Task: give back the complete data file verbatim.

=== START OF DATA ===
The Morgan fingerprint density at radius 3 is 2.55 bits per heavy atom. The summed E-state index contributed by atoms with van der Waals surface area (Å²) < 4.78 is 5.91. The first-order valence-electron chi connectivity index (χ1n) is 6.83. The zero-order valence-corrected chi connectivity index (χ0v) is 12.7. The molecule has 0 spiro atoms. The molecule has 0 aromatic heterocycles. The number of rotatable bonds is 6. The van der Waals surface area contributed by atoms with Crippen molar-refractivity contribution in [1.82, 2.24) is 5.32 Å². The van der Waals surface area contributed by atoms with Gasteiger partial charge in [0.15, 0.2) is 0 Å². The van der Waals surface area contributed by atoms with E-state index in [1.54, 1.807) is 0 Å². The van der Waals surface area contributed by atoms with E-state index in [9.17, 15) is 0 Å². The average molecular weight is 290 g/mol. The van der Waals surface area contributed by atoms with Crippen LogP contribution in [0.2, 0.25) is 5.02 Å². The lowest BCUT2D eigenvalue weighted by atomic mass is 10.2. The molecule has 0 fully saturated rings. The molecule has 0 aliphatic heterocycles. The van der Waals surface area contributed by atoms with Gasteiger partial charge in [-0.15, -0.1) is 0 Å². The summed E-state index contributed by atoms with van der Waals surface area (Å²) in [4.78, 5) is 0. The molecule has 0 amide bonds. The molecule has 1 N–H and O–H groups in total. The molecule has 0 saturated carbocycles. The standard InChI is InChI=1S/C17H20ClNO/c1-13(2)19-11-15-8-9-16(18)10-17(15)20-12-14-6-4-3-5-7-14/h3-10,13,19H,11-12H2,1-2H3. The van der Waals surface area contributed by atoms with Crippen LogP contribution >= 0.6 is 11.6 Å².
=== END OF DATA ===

The Morgan fingerprint density at radius 3 is 2.55 bits per heavy atom. The summed E-state index contributed by atoms with van der Waals surface area (Å²) < 4.78 is 5.91. The first-order valence-electron chi connectivity index (χ1n) is 6.83. The zero-order valence-corrected chi connectivity index (χ0v) is 12.7. The molecule has 0 spiro atoms. The molecule has 0 aromatic heterocycles. The number of rotatable bonds is 6. The van der Waals surface area contributed by atoms with Crippen molar-refractivity contribution in [1.82, 2.24) is 5.32 Å². The van der Waals surface area contributed by atoms with Gasteiger partial charge in [0.15, 0.2) is 0 Å². The van der Waals surface area contributed by atoms with E-state index in [1.54, 1.807) is 0 Å². The van der Waals surface area contributed by atoms with E-state index in [9.17, 15) is 0 Å². The average molecular weight is 290 g/mol. The van der Waals surface area contributed by atoms with Crippen LogP contribution in [0.2, 0.25) is 5.02 Å². The lowest BCUT2D eigenvalue weighted by atomic mass is 10.2. The molecule has 0 fully saturated rings. The molecule has 0 aliphatic heterocycles. The van der Waals surface area contributed by atoms with Gasteiger partial charge in [-0.15, -0.1) is 0 Å². The summed E-state index contributed by atoms with van der Waals surface area (Å²) in [4.78, 5) is 0. The molecule has 0 amide bonds. The molecule has 1 N–H and O–H groups in total. The molecule has 0 saturated carbocycles. The standard InChI is InChI=1S/C17H20ClNO/c1-13(2)19-11-15-8-9-16(18)10-17(15)20-12-14-6-4-3-5-7-14/h3-10,13,19H,11-12H2,1-2H3. The van der Waals surface area contributed by atoms with Crippen LogP contribution >= 0.6 is 11.6 Å².